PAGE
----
Photography

Tips for creating a book of photographs for sale on Amazon using Kindle Direct Publishing

I’ve now produced two books of photographs for sale on Amazon through Kindle Direct Publishing, my newest being Square Photographs, which is available on Amazon here. It turned out great, with good, vibrant colors and excellent contrast. I thought I’d share with you some lessons that I’ve learned.

I’ll also share some tips on how to create a book for Kindle Direct Publishing. In short, you create and upload print-ready PDFs of your book’s manuscript and cover. I’ll share how I did that for Square Photographs.

Lessons learned

Premium color ink, 60-pound paper, and a glossy cover

First and foremost, when your book is entirely or primarily about photographs, choose the best paper and ink option available. Right now, that’s “premium color ink and 60# (100 GSM) white paper.” All other options will lead to low-contrast images and muted tones. The premium color ink and 60-pound paper option gives good contrast and tones, both for black-and-white and color images. Even if all of your photographs are black-and-white, choose this paper and ink option. This Help page at Kindle Direct Publishing explains the options.

This ink and paper option increases the book’s printing cost, which is why I listed Square Photographs at $15.99. If I had used standard color ink and 55-pound paper, the lower printing cost would have let me sell it for $9.99 and earn about the same royalty.

I chose black ink and 55-pound white paper for my previous photo book, Vinyl Village, available here; and for my photo-illustrated book of stories and essays, A Place to Start, available here. Image quality in both books was so-so. It mattered more in Vinyl Village as it was mostly photographs. But if I had it to do over again I’d publish Vinyl Village using the best paper and ink options for better image quality. It wouldn’t have increased the price so much that it would have been a barrier for most people who purchased it.

Next, I don’t think it matters much whether you choose a glossy or matte cover finish. Amazon’s Help page says that a glossy cover “makes black covers darker and artwork more striking.” I published A Place to Start and Vinyl Village with matte covers, and Square Photographs with a glossy cover. Vinyl Village‘s cover might have benefited from darker blacks. But otherwise, I was satisfied with the tones and contrast both cover options gave me. I slightly prefer the matte cover’s more dignified look.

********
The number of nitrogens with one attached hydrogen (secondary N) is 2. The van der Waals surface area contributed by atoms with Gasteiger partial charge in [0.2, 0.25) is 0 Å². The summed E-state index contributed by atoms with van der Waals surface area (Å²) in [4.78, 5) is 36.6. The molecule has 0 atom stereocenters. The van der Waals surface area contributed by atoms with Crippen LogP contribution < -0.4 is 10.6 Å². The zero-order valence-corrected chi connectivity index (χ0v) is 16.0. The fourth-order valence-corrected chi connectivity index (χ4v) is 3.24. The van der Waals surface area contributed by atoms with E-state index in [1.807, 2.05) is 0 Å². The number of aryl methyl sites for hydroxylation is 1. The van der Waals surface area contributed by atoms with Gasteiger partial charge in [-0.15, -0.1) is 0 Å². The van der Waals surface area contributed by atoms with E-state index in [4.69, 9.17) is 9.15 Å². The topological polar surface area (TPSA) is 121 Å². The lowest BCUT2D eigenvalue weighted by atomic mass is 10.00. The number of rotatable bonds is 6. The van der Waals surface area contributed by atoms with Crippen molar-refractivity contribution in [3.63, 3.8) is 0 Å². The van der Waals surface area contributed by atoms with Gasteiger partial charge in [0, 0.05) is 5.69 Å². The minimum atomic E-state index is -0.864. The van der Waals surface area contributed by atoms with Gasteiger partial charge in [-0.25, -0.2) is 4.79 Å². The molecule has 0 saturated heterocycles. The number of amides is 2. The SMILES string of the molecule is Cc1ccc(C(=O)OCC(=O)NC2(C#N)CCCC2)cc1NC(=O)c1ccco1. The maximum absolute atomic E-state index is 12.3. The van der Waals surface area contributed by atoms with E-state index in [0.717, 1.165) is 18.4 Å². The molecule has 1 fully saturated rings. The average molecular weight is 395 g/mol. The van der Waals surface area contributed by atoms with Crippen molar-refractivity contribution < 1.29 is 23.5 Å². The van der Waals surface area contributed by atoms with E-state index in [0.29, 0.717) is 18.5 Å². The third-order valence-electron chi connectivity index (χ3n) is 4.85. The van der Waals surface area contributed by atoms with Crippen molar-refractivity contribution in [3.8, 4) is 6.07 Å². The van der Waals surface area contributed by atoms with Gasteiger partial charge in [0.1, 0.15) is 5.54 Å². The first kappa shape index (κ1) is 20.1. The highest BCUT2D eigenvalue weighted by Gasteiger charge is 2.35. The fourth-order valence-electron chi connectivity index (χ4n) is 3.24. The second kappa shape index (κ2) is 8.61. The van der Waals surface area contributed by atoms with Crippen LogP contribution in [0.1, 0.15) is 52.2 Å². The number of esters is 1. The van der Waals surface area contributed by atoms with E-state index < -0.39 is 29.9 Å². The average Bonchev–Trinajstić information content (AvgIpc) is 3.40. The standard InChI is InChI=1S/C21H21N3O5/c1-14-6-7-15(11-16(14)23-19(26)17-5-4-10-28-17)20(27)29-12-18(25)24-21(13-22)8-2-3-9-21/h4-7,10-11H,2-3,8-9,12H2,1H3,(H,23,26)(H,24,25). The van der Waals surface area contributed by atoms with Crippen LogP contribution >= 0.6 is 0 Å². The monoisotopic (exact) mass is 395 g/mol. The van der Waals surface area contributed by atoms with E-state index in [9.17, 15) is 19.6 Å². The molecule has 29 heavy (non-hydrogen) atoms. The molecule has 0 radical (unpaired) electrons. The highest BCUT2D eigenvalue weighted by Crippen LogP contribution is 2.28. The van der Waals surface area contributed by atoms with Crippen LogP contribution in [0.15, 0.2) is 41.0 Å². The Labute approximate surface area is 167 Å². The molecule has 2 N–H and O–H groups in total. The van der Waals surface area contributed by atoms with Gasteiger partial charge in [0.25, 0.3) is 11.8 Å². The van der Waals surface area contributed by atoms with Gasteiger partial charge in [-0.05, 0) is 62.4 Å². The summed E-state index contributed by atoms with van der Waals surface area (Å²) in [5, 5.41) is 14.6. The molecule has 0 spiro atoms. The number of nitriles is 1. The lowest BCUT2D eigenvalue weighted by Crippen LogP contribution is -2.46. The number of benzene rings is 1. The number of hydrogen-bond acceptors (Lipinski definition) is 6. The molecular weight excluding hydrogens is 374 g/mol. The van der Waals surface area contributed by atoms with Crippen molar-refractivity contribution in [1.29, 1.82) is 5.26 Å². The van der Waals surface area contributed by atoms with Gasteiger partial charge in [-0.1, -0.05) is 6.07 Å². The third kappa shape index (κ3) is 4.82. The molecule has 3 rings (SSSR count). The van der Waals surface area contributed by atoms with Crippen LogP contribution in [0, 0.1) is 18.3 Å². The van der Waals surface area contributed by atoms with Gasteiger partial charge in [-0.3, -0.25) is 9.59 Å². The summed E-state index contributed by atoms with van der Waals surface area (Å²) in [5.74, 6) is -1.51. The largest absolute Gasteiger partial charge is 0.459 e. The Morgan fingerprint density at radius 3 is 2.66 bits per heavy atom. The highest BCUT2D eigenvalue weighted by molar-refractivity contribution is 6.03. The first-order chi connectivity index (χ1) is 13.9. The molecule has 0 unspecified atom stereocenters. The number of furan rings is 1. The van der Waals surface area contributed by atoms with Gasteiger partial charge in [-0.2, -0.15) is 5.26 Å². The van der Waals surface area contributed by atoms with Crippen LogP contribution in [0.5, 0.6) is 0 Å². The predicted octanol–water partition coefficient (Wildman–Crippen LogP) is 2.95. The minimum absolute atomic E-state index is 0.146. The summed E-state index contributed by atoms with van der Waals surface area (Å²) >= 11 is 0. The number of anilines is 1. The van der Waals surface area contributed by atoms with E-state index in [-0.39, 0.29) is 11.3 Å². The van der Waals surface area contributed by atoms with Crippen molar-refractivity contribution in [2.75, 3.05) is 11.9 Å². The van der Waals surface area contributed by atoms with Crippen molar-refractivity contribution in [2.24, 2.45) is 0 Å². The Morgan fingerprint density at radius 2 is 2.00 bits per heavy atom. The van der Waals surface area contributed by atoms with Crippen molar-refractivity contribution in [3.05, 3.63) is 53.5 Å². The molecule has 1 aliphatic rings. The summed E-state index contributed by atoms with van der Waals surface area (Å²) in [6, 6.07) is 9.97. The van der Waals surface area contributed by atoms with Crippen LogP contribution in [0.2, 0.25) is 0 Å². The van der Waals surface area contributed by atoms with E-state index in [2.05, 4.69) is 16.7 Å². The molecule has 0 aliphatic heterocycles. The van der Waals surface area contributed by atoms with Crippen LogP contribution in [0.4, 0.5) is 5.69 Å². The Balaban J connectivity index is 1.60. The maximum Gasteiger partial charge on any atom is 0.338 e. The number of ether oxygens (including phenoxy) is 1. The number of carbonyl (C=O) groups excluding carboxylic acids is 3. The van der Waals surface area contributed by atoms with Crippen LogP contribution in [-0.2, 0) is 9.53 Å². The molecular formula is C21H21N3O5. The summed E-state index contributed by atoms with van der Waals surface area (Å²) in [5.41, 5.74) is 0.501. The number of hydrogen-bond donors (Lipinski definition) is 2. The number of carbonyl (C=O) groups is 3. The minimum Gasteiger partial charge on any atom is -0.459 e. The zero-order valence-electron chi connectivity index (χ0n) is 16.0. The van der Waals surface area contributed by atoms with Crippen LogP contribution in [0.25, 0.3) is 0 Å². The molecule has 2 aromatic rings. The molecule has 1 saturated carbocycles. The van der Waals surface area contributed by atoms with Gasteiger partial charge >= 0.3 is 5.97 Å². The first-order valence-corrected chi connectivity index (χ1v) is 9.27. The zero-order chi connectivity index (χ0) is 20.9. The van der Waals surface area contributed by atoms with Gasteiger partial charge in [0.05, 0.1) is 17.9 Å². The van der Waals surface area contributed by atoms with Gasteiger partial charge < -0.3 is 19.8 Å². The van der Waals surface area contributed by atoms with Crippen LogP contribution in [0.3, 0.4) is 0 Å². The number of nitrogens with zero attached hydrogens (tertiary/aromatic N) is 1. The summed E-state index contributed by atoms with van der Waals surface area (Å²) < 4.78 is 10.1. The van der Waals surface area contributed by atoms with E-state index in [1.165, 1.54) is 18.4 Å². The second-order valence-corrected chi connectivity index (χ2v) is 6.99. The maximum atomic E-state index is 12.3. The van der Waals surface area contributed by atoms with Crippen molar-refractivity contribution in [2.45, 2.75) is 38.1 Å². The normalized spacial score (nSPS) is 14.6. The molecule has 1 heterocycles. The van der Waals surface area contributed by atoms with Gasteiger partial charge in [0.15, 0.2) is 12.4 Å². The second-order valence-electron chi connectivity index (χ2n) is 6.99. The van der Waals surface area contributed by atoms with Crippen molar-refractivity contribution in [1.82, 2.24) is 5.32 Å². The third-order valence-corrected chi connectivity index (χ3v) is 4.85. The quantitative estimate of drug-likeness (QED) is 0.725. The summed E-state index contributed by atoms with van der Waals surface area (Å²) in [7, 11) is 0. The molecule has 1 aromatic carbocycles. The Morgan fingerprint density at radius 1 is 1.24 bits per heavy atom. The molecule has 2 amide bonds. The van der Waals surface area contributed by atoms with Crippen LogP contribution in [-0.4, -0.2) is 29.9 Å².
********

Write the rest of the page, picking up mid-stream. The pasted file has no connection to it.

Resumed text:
Finally, if your book is under about 100 pages, don’t bother trying to put anything on the spine. The spine is the outside edge of the book’s binding, what you see when the book is on a shelf. Most books show the title, author, and publisher on the spine. Square Photographs at 80 pages has a spine wide enough to contain that information. However, Amazon wants there to be plenty of space on both sides of the spine’s text so that a slight variation in how the cover is cut and attached doesn’t cause the spine text to partially roll onto the front or back cover.

The first cover I submitted to Amazon for Square Photographs showed the title, author, and publisher (my Midnight Star Press imprint) on the spine. Amazon rejected the cover for not having enough margin above and below that text. So I shrunk the text as much as I dared and resubmitted. Amazon rejected it again. To shrink it any more would have meant text so small you would have needed a loupe to read it. So I deleted the text and resubmitted the cover, which Amazon accepted.

Tips for creating a book for Kindle Direct Publishing

To create a book for Kindle Direct Publishing, you upload two print-ready PDFs: one of the book’s manuscript and one of the book’s cover.

You start by creating a KDP account here and then clicking the Create button on your Bookshelf page. This Help page explains. You have to make a lot of choices, including entering the title, choosing the paper and ink, setting the book’s form factor (length x width), letting KDP set the book’s ISBN or using one you purchased separately, and setting your book’s price.

Creating the manuscript

You can create your book’s manuscript (a.k.a., the book’s content) in any software that lets you save to PDF. You can lay out the bucks for a professional page-layout tool like Adobe InDesign if you want. I created Square Photographs and Vinyl Village in Microsoft Word, as I already pay for a Microsoft Office subscription and I have very strong Word skills. If you’re skint, even Google Docs exports to PDF, and Google Docs is free.